Saint Louis 20th Century Life and Death Brigade – University News

The lure of secrecy is seductive. Being able to share muffled words or hand signals defines secret societies. From “The Godfather” to Rory Gilmore’s Life and Death Squad, secret societies appeal because they allow an individual to be seen as part of the upper class and to be accepted into it. this. These societies are made up of individuals who share an agenda and want to achieve an end goal of preserving or changing some aspect of their society.

Secret societies began as religious and political organizations usually made up of the respective aristocracy. Secret societies aimed to preserve or change some aspect of their society. Some of the earliest secret societies included the Pythagorean Brotherhood and the Eleusian Guardians. Later secret societies included the Inquisition, the Sons of Liberty, and the Decembrists. Although secret societies have had different goals over time, members of these societies share an agenda and purpose that manifests in the creation of generational events and practices.

In America, secret societies were formed in the late 19th and early 20th centuries for educational and charitable purposes, primarily to help assimilate immigrants. An example of a contemporary secret society is the Order of the Veiled Prophet of Saint Louis. The company was formed following the Great Railway Strike of 1877 when railway workers across the country demonstrated in solidarity against poor working conditions and inadequate wages. The strike drew attention to the socio-economic variance among the predominantly white upper class. The strike was settled with three thousand upper class police and militiamen. When the strike was dissolved, the demands of the demonstration were met by banning child labor and establishing eight-hour working days.

After the strike, Saint Louis recognized that Chicago was invading the transportation and manufacturing field they had previously commanded. So in 1878, former Confederate colonel and grain farmer Charles Slayback called a meeting with city business and citizen representatives to create a secret society that publicly bolstered the stature of St. Louis and the socio-economic relations of the city. 19th century of the proletariat and the bourgeois with the working class of Saint Louis. Thus, the Veiled Prophet of Khorassan was created. As the society formed, it aimed to stifle populist public demands for socio-economic equality between classes while reinforcing the idea that to be American was to be a member of the society that promoted the values ​​of the organization.

The secret society’s board of directors would choose an individual to play the role of the Veiled Prophet. The Prophet attended a ball where he would dance a royal quadrille with a chosen daughter of a local aristocrat, who would be recognized as the queen of love and beauty. After their dance, he offered the queen a valuable object. A parade and fair would follow the ball to publicize the principles of society’s generational privilege over the working class in the face of market capitulation. The parade depicted the history of the world, from Neanderthals to industrialism, from the perspective of white aristocrats promoting their elitist beliefs. Unions have created counter parades to mock the society of the veiled prophet. Although the society’s association with race relations is not tangibly evident, it was not until 1979 that black people were allowed to join.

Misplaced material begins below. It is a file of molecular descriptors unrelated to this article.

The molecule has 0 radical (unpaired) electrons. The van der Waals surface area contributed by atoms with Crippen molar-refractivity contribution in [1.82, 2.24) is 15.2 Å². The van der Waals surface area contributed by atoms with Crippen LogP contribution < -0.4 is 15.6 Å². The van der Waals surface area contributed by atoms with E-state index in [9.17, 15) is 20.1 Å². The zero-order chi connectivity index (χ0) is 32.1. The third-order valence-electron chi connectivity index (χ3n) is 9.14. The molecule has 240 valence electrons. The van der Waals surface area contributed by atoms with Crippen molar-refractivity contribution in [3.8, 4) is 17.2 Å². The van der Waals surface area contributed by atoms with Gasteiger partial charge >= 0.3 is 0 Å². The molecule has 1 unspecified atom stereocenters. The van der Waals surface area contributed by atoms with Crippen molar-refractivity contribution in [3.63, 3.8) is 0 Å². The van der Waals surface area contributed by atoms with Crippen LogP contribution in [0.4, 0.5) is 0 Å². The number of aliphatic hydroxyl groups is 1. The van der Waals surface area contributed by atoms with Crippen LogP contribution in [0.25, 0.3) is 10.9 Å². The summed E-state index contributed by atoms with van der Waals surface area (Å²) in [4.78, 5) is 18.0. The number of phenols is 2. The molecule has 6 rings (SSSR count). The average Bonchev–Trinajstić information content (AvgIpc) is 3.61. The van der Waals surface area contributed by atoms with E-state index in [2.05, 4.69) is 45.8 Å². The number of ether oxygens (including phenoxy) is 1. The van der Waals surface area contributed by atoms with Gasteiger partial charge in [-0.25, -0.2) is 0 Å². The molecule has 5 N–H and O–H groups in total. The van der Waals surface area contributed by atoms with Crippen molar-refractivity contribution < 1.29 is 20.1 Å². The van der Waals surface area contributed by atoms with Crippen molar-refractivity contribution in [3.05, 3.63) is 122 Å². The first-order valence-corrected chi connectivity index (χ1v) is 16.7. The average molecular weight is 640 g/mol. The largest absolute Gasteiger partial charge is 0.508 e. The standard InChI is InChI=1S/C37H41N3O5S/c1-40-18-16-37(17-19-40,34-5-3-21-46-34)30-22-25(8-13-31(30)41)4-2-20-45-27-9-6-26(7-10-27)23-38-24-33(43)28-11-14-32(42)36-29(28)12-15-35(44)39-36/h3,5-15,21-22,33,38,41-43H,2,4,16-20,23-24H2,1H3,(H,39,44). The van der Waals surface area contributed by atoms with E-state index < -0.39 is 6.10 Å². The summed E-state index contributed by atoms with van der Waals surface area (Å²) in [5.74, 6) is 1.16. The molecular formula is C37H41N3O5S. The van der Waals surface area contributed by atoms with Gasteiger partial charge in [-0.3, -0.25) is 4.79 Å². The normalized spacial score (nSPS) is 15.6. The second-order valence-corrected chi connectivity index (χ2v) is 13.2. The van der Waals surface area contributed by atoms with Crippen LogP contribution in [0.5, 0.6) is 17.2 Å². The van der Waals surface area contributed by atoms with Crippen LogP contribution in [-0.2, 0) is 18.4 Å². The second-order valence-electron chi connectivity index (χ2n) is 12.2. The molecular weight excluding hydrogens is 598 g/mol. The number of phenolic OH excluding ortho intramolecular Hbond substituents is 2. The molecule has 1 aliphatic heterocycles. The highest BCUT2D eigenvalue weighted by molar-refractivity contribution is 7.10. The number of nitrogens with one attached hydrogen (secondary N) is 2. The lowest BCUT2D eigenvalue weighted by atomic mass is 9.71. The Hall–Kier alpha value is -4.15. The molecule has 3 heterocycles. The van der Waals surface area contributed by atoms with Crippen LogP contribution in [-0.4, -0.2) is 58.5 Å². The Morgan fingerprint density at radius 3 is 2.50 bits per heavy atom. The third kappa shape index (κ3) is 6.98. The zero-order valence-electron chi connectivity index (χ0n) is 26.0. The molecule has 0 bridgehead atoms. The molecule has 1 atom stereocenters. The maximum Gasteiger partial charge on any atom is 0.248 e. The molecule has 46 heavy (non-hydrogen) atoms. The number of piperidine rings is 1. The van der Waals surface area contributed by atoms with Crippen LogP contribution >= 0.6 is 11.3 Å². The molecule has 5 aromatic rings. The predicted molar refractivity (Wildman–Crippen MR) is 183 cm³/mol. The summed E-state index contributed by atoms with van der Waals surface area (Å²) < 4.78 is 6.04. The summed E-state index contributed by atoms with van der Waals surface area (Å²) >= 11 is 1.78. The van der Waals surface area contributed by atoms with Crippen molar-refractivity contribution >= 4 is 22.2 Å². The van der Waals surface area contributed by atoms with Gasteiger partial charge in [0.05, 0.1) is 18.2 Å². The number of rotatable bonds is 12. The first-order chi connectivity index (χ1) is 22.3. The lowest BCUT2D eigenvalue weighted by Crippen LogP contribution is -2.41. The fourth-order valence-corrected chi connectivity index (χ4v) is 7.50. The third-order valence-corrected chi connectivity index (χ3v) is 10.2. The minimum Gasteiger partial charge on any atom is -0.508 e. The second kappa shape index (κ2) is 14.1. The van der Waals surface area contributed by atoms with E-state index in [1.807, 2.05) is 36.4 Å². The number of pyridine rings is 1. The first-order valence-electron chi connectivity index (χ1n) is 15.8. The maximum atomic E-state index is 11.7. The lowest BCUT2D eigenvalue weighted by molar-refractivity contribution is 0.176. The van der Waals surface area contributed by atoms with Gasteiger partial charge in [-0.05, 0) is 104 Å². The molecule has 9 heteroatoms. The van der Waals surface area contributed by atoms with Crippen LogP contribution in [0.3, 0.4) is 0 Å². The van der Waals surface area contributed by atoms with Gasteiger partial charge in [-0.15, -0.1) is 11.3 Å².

In 1972, the then-veiled prophet was unmasked by a female member of the guerrilla group Action Committee to Improve Opportunities for Negroes (ACTION) to protest the company’s commitments to publicly awarded event locations. ACTION was founded by Percy Green, a civil rights activist who resisted the beliefs of the Prophet. The unmasking was an attempt to dispel society from the city’s public sphere to resist the principles of class separation in the social, political, and economic spheres.

In 1992, the title of the society’s annual fair was changed from the Fair of the Veiled Prophet to the Saint Louis Fair in an attempt to disassociate the society from Saint Louis. But even after the title change, the ball and fair still served as an original example of reinforcing class separation. The society raises questions about the history of black people in St. Louis who had to deal with the influence of the white upper class on the economy, politics and culture of St. Louis in the 19th and 20th centuries.

Even as the Veiled Prophet sought to separate classes, including its white and black members, the ACTION group and unified working-class and middle-class black workers achieved their goals of reaffirming black institutions, electing favorite civil servants, upholding labor rights and prioritizing quality of life.

Most often, secret societies are formed to promote elitism or dogmatism, immoral or illegal acts, or generally negatively stigmatize their society. Public advocacy groups like ACTION tell us that to be part of a group, you need to have values, beliefs and goals that reflect your character rather than your race, gender, religion, etc Being selected creates an environment of honor among those included and influences those not included to act, believe, or like the same. Although social groups are not secret, they still share similar agendas, goals, and values. There may even be a potential secret handshake. If secret societies persist, they should be formed for a benign and worthwhile purpose. It may not be a dishonorable institution if there was a secret society that granted members who were leaders and advocates of service or equality and had the purpose of promoting values ​​of stewardship or kindness. It only seems that such societies do not exist, and if they do exist, there are few of them.

About Norma Wade

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